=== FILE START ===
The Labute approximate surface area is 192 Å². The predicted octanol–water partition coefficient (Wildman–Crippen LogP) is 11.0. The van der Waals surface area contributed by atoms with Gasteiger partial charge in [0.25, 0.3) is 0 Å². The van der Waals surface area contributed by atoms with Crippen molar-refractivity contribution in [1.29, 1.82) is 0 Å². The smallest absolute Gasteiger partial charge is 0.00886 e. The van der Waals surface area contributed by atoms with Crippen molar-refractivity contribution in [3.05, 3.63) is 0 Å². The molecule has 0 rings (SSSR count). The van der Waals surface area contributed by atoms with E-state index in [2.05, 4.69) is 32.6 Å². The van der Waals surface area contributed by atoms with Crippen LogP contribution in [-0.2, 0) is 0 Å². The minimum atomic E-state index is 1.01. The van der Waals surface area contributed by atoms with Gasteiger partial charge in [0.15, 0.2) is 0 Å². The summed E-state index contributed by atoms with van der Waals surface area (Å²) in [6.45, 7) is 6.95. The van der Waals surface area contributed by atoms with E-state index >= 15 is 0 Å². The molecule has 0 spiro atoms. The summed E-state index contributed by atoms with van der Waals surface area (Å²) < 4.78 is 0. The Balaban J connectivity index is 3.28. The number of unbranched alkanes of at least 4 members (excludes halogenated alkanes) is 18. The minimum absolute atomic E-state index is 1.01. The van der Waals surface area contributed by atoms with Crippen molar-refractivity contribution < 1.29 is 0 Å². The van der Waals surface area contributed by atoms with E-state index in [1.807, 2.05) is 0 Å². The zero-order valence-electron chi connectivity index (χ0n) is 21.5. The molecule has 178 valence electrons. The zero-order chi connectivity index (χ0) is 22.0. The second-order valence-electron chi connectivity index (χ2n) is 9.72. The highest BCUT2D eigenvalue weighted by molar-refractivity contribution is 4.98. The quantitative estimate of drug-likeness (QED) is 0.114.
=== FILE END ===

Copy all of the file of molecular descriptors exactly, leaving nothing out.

The Labute approximate surface area is 192 Å². The predicted octanol–water partition coefficient (Wildman–Crippen LogP) is 11.0. The van der Waals surface area contributed by atoms with Gasteiger partial charge in [0.25, 0.3) is 0 Å². The van der Waals surface area contributed by atoms with Crippen molar-refractivity contribution in [1.29, 1.82) is 0 Å². The smallest absolute Gasteiger partial charge is 0.00886 e. The van der Waals surface area contributed by atoms with Crippen molar-refractivity contribution in [3.05, 3.63) is 0 Å². The molecule has 0 rings (SSSR count). The van der Waals surface area contributed by atoms with E-state index in [2.05, 4.69) is 32.6 Å². The van der Waals surface area contributed by atoms with Crippen LogP contribution in [-0.2, 0) is 0 Å². The minimum atomic E-state index is 1.01. The van der Waals surface area contributed by atoms with Gasteiger partial charge in [0.15, 0.2) is 0 Å². The summed E-state index contributed by atoms with van der Waals surface area (Å²) in [6.45, 7) is 6.95. The van der Waals surface area contributed by atoms with E-state index >= 15 is 0 Å². The molecule has 0 spiro atoms. The summed E-state index contributed by atoms with van der Waals surface area (Å²) < 4.78 is 0. The Balaban J connectivity index is 3.28. The number of unbranched alkanes of at least 4 members (excludes halogenated alkanes) is 18. The minimum absolute atomic E-state index is 1.01. The van der Waals surface area contributed by atoms with Crippen molar-refractivity contribution < 1.29 is 0 Å². The van der Waals surface area contributed by atoms with E-state index in [1.807, 2.05) is 0 Å². The zero-order valence-electron chi connectivity index (χ0n) is 21.5. The molecule has 178 valence electrons. The zero-order chi connectivity index (χ0) is 22.0. The second-order valence-electron chi connectivity index (χ2n) is 9.72. The highest BCUT2D eigenvalue weighted by molar-refractivity contribution is 4.98. The quantitative estimate of drug-likeness (QED) is 0.114.